Second, the indemnity provision of the Production Services Agreement indemnifies Unitel against "all claims, actions, or damages" arising out of "acts or omissions" by King World's personnel or of any personnel provided by Unitel, to the extent such personnel are acting under [King World's] direction and control." PSA § 9. Plaintiff maintains that its employees constitute such personnel provided by Unitel under the control of King World, and that, therefore, the indemnity provision authorizes it to proceed directly against King World. Pl. Mem. at 9. Such a reading of the indemnity provision is strained at best. The intent of the indemnity agreement is clearly to protect Unitel, not third-party claimants. Again, MBL cannot meet its burden of establishing its intended third-party beneficiary status because the indemnity clause was clearly drafted to allow recovery by Unitel, not only MBL. Piccoli, 19 F. Supp.2d at 162. In fact, § 9 does not evidence any intent to permit enforcement by third parties. See id. at 164. It would be a wholly illogical result were this Court to construe the intent of a general indemnity provision to bind one party to a contract action to all the debts of the other. As such, plaintiff's second and third claims must be dismissed as well.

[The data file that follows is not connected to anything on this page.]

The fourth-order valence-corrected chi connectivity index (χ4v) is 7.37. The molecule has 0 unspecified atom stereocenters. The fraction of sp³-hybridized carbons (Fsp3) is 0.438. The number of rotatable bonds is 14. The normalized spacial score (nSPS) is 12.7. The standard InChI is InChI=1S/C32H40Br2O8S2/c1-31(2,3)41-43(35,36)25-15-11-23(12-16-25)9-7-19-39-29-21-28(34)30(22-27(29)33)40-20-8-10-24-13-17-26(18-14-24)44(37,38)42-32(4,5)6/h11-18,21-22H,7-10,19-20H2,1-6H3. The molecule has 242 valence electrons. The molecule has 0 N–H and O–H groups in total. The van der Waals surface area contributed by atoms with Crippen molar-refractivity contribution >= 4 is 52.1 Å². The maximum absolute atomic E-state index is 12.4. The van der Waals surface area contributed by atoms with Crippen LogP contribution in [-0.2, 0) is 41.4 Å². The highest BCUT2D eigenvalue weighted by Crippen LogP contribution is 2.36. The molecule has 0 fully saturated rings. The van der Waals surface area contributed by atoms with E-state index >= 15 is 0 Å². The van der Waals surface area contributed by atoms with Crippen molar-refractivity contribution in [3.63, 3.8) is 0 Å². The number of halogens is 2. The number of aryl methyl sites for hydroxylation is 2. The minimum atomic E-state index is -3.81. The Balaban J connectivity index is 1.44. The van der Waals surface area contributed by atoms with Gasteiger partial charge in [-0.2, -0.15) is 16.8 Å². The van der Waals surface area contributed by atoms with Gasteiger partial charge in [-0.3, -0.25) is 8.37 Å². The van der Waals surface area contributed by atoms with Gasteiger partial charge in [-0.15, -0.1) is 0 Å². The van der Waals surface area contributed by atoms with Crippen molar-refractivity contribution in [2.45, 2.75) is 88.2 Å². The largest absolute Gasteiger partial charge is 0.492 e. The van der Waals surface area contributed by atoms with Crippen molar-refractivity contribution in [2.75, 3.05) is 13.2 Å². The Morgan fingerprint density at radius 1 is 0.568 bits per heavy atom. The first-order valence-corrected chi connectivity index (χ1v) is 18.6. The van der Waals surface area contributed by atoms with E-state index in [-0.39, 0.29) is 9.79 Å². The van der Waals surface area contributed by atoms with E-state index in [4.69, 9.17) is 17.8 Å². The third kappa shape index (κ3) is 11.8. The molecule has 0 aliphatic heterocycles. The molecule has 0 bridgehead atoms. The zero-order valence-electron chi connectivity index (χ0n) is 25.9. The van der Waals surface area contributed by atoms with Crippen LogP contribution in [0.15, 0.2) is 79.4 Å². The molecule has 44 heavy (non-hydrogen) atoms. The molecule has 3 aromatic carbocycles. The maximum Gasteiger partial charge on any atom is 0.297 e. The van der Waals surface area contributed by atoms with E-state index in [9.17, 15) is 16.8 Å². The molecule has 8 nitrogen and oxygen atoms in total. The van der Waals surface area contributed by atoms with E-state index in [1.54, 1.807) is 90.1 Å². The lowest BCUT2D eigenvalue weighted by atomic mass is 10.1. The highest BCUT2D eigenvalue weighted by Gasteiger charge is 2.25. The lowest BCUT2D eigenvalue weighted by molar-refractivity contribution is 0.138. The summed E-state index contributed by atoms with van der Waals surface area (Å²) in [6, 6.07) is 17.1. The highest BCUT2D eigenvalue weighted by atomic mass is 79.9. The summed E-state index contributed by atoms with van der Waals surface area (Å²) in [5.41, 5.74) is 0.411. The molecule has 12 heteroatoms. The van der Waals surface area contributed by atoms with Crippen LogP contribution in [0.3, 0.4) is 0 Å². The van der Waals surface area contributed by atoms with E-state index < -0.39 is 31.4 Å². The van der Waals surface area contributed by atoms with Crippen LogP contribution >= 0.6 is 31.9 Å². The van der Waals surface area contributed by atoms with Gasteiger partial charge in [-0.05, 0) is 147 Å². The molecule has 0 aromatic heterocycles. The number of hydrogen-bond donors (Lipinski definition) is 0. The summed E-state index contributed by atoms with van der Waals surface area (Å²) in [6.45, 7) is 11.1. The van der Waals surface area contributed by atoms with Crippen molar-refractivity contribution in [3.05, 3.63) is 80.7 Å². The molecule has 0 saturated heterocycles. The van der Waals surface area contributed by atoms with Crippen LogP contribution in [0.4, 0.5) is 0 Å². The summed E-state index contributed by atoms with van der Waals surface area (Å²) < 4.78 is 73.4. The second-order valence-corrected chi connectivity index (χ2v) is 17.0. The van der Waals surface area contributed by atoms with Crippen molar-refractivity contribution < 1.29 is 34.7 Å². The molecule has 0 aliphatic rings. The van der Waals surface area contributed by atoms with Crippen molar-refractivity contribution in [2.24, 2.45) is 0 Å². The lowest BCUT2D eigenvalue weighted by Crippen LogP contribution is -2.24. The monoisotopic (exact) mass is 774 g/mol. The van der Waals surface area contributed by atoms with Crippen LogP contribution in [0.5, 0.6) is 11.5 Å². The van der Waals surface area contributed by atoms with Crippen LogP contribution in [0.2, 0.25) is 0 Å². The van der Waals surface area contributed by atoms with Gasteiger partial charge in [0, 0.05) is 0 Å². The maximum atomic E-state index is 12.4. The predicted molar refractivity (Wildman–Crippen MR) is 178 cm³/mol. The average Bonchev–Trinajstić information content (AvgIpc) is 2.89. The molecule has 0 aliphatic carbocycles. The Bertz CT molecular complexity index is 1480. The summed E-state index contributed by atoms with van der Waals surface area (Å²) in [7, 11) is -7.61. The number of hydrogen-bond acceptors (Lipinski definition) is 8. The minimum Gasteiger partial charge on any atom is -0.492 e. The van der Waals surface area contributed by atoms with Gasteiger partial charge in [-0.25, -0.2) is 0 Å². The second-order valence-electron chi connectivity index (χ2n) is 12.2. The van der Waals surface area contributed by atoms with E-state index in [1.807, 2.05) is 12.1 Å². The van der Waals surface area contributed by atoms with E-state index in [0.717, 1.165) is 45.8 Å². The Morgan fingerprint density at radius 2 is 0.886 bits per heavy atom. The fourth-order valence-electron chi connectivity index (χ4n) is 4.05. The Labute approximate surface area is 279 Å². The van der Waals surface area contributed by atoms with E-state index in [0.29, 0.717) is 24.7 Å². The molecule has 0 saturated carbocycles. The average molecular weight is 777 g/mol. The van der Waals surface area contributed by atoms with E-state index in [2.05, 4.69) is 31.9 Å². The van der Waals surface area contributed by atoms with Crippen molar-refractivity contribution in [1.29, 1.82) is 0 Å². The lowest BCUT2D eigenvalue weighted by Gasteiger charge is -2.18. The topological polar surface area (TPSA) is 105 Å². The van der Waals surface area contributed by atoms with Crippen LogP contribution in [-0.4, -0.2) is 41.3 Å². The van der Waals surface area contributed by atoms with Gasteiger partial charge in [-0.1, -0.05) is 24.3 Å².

IV. Rule 11 Sanctions

Finally, the decision of whether to award sanctions pursuant to Rule 11 is subject to the Court's discretion. See Simon DeBartolo Group, L.P. v. Richard E. Jacobs Group, Inc., 186 F.3d 157, 166 (2d Cir. 1999). Although we have found an award of summary judgment to be appropriate in this case, we also find that MEL's complaint was not frivolous and that it was not clear under existing legal precedent that it had no chance of success or that it was filed solely for the purpose of harassment. See Kalint v. Eichler, No. 99 Civ. 3306, 2000 WL 358379, *15 (S.D.N.Y. Mar. 31, 2000). Accordingly, the motion for Rule 11 sanctions is denied.


For the foregoing reasons, defendants' motion for summary judgment is granted. The Clerk of the Court is directed to enter judgment in favor of the defendant and close the above-captioned case.